The Thing with Feathers
On sale September 5, 2017
Happy November, Blink readers! I’m so excited to introduce you to our upcoming title, The Thing with Feathers, the story of Emilie Day, a sixteen-year-old girl trying to keep her epilepsy secret as she navigates the classes, cliques, and crushes of her new high school.
Here to celebrate the announcement of this book with me is author McCall Hoyle. McCall is an award-winning author and a high school English teacher (so she knows high school better than any of us!).
JM: Welcome, McCall! We’re thrilled to talk about The Thing with Feathers with you. Tell us a little bit about the inspiration for the book.
MH: Oh, Jillian. This book is truly the book of my heart, and I’m thrilled to talk about my inspiration. Mostly, I am inspired by the teenage girls who I teach. They’re witty and smart and strong and beautiful but don’t always see themselves that way. I wanted to write a story about a girl who is forced to choose between defining herself on her own terms and defining herself by society’s terms. I hope readers will find themselves rooting for Emilie the way I root for the girls in my life.
JM: The title of the book is based on an Emily Dickinson poem. What similarities are there between our Emilie Day and the famous Emily Dickinson?
MH: Emilie Day loves nature and dogs and words and poetry. She’s curious and introspective—as happy exploring the world inside her head as the world around her. I think Emilie and Emily would have been fast friends had they lived in the same place and time.
JM: Spoiler alert: my favorite person (errr…dog) in this book is Hitch, Emilie’s assistant dog. Is Hitch based on a puppy you know?
MH: Hitch, Emilie’s golden retriever, is one of my favorite characters in the book too. He’s more human than some people. He loves Emilie fiercely and helps her learn the true meaning of unconditional love. And he was totally based on my mom’s therapy dog, Chip. The real Chip is noble and brave. If you watch closely, you can see him thinking and trying to please humans. One time we were running errands on a cool day and left Chip in the car for a few minutes. We also accidentally left groceries, including two freshly roasted rotisserie chickens in the back seat with Chip. We returned to a pair of mournful brown eyes and a bit of doggy drool, but he did not touch the chicken. The look on his face totally said, “I’m a really good dog, but this one was tough even for me.” Honestly, I could write a whole book just about the special bonds between golden retrievers and the people who love them.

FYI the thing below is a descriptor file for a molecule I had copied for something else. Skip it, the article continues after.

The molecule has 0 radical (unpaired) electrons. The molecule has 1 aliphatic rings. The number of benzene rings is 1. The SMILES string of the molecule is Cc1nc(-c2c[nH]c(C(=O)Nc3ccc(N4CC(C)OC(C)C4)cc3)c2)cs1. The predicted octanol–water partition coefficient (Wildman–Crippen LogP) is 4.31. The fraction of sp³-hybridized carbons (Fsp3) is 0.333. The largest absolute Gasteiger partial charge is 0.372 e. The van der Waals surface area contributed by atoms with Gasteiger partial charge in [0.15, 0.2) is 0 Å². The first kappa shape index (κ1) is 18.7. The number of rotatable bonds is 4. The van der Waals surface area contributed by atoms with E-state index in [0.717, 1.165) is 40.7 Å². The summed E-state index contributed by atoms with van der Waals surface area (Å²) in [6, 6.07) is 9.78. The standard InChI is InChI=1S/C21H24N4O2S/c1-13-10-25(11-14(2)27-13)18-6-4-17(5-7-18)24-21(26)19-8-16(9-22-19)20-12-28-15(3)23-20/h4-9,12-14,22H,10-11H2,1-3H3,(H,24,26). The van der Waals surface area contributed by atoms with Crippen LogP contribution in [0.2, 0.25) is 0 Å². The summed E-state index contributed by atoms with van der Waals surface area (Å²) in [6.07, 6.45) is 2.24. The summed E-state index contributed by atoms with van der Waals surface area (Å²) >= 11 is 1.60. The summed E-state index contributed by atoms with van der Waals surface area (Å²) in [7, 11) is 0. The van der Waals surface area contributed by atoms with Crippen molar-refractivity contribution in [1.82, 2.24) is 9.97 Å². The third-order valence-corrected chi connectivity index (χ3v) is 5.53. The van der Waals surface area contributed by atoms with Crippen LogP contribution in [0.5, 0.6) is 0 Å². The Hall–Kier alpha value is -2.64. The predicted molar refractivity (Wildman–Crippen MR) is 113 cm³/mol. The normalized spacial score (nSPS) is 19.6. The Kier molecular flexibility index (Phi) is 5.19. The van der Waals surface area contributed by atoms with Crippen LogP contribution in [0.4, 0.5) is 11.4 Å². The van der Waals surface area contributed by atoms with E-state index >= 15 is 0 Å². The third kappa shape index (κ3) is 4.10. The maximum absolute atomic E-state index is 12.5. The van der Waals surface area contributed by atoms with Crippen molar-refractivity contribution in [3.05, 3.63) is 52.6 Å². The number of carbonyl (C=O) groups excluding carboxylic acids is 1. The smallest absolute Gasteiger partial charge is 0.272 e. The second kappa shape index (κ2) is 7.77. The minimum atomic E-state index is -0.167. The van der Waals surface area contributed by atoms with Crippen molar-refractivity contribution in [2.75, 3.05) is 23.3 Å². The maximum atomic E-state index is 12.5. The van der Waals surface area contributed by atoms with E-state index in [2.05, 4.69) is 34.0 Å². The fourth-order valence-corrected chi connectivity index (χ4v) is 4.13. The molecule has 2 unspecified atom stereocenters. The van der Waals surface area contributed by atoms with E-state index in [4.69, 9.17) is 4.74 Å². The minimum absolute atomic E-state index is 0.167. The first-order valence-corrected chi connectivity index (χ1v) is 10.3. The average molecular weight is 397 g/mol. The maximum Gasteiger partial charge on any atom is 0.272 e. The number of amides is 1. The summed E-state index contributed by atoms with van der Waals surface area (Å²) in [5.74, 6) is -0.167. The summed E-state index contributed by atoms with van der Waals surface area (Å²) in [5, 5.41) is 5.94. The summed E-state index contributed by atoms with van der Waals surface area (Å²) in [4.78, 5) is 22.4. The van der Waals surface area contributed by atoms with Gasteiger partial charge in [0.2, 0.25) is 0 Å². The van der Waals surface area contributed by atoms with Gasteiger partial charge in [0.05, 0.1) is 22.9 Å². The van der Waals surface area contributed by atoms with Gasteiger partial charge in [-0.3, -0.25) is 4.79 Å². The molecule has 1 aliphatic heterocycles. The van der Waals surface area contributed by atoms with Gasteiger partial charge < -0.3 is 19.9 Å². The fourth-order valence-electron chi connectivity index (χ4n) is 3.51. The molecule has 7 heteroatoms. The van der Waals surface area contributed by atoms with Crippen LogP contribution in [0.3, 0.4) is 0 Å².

JM: Chatham York is an extremely swoony love interest, but he isn’t perfect. How do you think he and Emilie complement each other when they’re both going through such different trials in their lives?
MH: In some ways, Emilie and Chatham are polar opposites. He’s all physical and dives into life and sports and relationships, ready to give one-hundred-and-twenty-percent. Emilie has good reasons to hold back physically and emotionally. But they share an interest in classic eighties movies and a sense of determination about accomplishing their goals. They challenge each other to be the best they can be.
JM: The setting of The Thing with Feathers—the Outer Banks of North Carolina—is practically a character in the book. What inspired this location? Have you spent a lot of time there?
MH: After graduating from college, I lived on the Outer Banks for several years. One of my favorite things about these barrier islands is their isolation and rawness and really their strength. They’re little strips of land jutting out into the Atlantic Ocean with their backs to the Albemarle sound. They look like they could be obliterated at any minute by a large wave or a small storm, but like Emilie, they’re stronger and more resilient than they look.
Thanks so much, McCall! Readers, stay tuned for more posts on The Thing with Feathers and from McCall, and be sure to preorder the book at the link below!
About the Book
Emilie Day believes in playing it safe: she’s homeschooled, her best friend is her seizure dog, and she’s probably the only girl on the Outer Banks of North Carolina who can’t swim.
Then Emilie’s mom enrolls her in public school, and Emilie goes from studying at home in her pj’s to halls full of strangers. To make matters worse, Emilie is paired with starting point guard Chatham York for a major research project on Emily Dickinson. She should be ecstatic when Chatham shows interest, but she has a problem. She hasn’t told anyone about her epilepsy.
Emilie lives in fear her recently adjusted meds will fail and she’ll seize at school. Eventually, the worst happens, and she must decide whether to withdraw to safety or follow a dead poet’s advice and “dwell in possibility.”
From Golden Heart award-winning author McCall Hoyle comes The Thing with Feathers, a story of overcoming fears, forging new friendships, and finding a first love, perfect for fans of Jennifer Niven, Robyn Schneider, and Sharon M. Draper.
About the Author
McCall Hoyle writes honest YA novels about friendship, first love, and girls finding the strength to overcome great challenges. She is a high school English teacher. Her own less-than-perfect teenage experiences and those of the girls she teaches inspire many of the struggles in her books. When she’s not reading or writing, she’s spending time with her family and their odd assortment of pets—a food-obsessed beagle, a grumpy rescue cat, and a three-and-a-half-legged kitten. She has an English degree from Columbia College and a master’s degree from Georgia State University. She lives in a cottage in the woods in North Georgia where she reads and writes every day.
About the Cover
Love the cover as much as we do? Check out the exclusive cover reveal story with Romantic Times here.